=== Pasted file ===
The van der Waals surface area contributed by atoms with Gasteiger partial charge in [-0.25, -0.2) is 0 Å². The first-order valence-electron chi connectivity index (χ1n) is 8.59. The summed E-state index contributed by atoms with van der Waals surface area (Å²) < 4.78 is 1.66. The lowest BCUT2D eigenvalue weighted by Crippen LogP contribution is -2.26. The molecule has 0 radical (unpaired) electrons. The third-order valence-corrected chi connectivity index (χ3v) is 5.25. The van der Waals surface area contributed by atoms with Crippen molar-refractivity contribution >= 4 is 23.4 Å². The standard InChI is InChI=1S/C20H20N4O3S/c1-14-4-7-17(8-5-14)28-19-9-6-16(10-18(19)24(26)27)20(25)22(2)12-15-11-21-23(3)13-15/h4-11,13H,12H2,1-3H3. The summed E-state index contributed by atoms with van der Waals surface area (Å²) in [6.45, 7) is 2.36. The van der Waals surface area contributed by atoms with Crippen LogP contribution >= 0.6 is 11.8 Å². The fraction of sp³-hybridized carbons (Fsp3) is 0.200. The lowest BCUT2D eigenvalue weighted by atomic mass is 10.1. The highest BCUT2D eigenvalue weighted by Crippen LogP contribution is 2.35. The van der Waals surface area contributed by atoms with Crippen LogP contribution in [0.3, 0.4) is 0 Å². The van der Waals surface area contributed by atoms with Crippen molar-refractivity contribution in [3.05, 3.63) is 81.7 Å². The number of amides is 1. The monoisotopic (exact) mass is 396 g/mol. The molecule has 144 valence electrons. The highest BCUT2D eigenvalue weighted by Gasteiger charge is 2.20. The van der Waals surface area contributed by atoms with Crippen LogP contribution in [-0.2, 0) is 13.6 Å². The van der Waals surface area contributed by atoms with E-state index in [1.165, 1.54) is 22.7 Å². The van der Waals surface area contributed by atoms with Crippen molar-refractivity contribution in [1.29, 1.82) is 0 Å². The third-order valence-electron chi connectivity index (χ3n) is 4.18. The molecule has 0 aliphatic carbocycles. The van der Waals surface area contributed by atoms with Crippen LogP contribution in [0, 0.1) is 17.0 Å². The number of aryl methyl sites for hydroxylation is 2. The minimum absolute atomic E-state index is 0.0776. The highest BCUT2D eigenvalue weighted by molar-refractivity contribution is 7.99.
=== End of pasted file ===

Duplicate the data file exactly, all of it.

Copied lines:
The van der Waals surface area contributed by atoms with Gasteiger partial charge in [-0.25, -0.2) is 0 Å². The first-order valence-electron chi connectivity index (χ1n) is 8.59. The summed E-state index contributed by atoms with van der Waals surface area (Å²) < 4.78 is 1.66. The lowest BCUT2D eigenvalue weighted by Crippen LogP contribution is -2.26. The molecule has 0 radical (unpaired) electrons. The third-order valence-corrected chi connectivity index (χ3v) is 5.25. The van der Waals surface area contributed by atoms with Crippen molar-refractivity contribution >= 4 is 23.4 Å². The standard InChI is InChI=1S/C20H20N4O3S/c1-14-4-7-17(8-5-14)28-19-9-6-16(10-18(19)24(26)27)20(25)22(2)12-15-11-21-23(3)13-15/h4-11,13H,12H2,1-3H3. The summed E-state index contributed by atoms with van der Waals surface area (Å²) in [6.45, 7) is 2.36. The van der Waals surface area contributed by atoms with Crippen LogP contribution >= 0.6 is 11.8 Å². The fraction of sp³-hybridized carbons (Fsp3) is 0.200. The lowest BCUT2D eigenvalue weighted by atomic mass is 10.1. The highest BCUT2D eigenvalue weighted by Crippen LogP contribution is 2.35. The van der Waals surface area contributed by atoms with Crippen LogP contribution in [0.3, 0.4) is 0 Å². The van der Waals surface area contributed by atoms with Crippen molar-refractivity contribution in [3.05, 3.63) is 81.7 Å². The number of amides is 1. The monoisotopic (exact) mass is 396 g/mol. The molecule has 144 valence electrons. The highest BCUT2D eigenvalue weighted by Gasteiger charge is 2.20. The van der Waals surface area contributed by atoms with Crippen LogP contribution in [-0.2, 0) is 13.6 Å². The van der Waals surface area contributed by atoms with E-state index in [1.165, 1.54) is 22.7 Å². The van der Waals surface area contributed by atoms with Crippen molar-refractivity contribution in [1.29, 1.82) is 0 Å². The third-order valence-electron chi connectivity index (χ3n) is 4.18. The molecule has 0 aliphatic carbocycles. The van der Waals surface area contributed by atoms with Crippen LogP contribution in [0, 0.1) is 17.0 Å². The number of aryl methyl sites for hydroxylation is 2. The minimum absolute atomic E-state index is 0.0776. The highest BCUT2D eigenvalue weighted by molar-refractivity contribution is 7.99.